Standard Chartered, Emirates NBD and Noor Islamic Bank are among banks that may lend Dubai’s DIFC Investments US$900m to help it pay an Islamic bond, according to two bankers familiar with the deal.
The three banks are the front-runners for the transaction that will enable the company, the owner of properties in the tax-free Dubai International Financial Centre, to pay its US$1.25bn sukuk maturing in June, the bankers said, declining to be identified because the information is private.
Another two banks may join the lenders’ group, although no mandate has been awarded yet, they said.
DIFC Investments sold the floating rate sukuk in 2007, which was managed by Goldman Sachs Group and Deutsche Bank AG, according to data compiled by Bloomberg. The Islamic bonds have risen 3.9 percent so far this year to 96.76 cents to the dollar at 4:04 pm in Dubai.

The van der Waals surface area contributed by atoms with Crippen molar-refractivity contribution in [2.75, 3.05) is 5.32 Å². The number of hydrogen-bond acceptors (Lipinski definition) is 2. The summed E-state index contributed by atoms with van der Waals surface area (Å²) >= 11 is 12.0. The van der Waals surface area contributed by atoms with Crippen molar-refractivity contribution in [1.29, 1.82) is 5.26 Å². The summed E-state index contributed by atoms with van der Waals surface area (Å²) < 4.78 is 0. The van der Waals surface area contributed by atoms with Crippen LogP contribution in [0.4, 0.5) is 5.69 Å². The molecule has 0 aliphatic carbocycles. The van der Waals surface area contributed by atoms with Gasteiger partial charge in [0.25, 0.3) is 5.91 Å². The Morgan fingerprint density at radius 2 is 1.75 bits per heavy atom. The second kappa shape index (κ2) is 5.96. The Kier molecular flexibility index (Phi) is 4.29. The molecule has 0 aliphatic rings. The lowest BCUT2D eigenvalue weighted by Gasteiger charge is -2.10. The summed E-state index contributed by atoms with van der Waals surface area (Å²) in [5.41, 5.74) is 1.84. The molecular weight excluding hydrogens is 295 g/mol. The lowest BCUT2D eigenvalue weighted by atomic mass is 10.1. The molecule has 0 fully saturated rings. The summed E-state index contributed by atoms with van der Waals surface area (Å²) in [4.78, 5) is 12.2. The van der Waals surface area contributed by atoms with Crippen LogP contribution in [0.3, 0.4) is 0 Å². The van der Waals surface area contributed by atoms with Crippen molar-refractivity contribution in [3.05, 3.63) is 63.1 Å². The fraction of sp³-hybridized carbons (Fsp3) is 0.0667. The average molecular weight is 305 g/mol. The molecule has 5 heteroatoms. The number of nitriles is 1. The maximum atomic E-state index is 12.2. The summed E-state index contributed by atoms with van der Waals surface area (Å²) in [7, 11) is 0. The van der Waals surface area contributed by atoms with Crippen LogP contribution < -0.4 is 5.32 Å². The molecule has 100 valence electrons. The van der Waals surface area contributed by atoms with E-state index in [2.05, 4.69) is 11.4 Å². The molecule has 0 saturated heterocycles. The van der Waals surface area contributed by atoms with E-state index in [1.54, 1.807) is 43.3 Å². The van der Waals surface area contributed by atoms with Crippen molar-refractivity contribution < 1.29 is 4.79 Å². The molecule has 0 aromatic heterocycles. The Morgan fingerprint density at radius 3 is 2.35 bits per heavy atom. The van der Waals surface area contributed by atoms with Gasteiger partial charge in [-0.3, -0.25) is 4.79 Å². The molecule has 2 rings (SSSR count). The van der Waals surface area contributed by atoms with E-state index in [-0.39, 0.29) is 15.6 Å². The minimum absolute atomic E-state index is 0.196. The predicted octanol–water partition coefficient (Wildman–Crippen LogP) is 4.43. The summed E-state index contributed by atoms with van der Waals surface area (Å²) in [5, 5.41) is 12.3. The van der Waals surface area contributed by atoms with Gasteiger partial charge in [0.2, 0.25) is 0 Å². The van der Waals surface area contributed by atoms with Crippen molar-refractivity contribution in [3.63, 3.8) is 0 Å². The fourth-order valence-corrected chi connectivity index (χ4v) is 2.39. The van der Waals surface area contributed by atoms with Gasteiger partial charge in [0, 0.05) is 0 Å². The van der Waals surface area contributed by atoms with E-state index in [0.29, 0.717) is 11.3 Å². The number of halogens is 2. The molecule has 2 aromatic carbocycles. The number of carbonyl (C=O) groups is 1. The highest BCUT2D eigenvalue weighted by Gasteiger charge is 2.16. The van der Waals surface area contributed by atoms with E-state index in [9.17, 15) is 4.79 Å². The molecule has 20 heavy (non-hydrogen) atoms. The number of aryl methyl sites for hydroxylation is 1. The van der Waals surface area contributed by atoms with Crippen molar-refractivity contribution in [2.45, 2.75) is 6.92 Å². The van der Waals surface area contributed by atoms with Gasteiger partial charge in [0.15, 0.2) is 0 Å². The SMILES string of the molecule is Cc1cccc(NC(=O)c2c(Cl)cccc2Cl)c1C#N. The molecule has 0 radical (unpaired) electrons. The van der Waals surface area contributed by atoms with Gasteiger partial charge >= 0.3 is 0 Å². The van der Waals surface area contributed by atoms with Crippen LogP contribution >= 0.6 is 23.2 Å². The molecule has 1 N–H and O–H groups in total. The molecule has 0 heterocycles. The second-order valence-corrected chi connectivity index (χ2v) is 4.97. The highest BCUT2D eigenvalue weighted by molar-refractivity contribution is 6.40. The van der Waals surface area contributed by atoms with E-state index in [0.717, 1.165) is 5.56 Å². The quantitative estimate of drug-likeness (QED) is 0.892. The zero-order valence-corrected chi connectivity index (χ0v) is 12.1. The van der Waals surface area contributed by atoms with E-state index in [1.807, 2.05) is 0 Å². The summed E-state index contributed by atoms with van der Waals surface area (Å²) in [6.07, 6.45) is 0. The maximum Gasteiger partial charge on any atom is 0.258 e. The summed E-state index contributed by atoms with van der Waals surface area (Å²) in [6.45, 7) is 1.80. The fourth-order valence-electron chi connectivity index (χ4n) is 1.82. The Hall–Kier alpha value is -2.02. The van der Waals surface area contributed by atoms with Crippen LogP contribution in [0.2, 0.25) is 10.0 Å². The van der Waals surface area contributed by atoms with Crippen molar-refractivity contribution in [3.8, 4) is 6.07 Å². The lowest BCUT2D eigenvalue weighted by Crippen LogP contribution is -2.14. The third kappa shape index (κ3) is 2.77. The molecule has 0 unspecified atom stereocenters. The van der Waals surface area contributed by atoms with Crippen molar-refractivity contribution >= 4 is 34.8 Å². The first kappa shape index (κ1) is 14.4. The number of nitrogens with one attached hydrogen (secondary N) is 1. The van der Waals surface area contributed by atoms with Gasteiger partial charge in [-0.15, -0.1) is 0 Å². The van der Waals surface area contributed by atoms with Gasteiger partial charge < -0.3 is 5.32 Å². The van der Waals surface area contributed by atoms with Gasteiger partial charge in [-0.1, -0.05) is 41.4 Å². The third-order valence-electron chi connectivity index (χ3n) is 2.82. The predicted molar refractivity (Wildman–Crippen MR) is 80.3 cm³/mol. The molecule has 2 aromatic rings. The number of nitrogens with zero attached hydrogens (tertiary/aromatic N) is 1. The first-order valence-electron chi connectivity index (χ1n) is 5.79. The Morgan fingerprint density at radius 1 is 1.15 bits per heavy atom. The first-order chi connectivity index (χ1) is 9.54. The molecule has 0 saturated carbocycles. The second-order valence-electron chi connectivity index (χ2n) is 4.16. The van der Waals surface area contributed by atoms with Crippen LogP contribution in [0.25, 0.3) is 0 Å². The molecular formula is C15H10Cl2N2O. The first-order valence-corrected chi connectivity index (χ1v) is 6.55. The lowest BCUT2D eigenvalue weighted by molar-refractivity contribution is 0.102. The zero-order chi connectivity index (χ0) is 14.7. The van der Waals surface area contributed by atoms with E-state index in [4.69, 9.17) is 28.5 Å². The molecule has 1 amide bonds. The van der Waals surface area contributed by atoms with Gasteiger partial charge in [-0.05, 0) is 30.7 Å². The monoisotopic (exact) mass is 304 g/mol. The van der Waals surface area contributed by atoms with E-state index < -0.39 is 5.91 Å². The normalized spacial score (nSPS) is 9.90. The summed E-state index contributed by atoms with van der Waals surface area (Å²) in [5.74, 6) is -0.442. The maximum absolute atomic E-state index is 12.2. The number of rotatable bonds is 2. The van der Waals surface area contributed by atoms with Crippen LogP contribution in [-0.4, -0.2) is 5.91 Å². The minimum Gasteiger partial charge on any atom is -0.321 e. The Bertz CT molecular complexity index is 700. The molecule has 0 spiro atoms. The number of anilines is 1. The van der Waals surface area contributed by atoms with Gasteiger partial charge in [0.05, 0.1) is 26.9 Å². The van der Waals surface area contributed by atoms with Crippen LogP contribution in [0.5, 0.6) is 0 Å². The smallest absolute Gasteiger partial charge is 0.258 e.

The company had planned to raise US$1bn from asset sales by the end of last year to help pay debt.
Spokesmen for DIFC Investments and Noor Islamic Bank couldn’t immediately be reached for a comment. Spokesmen for Emirates NBD and Standard Chartered, who didn’t wish to be identified because of company policy, declined to comment.
Dubai government-controlled DIFC Investments owns and operates office buildings in the Dubai International Financial Centre, which is home to the regional offices of banks including Morgan Stanley, Merrill Lynch and Standard Chartered.
The company reported a loss of US$274.7m in 2010 as it wrote down the value of its properties after prices slumped.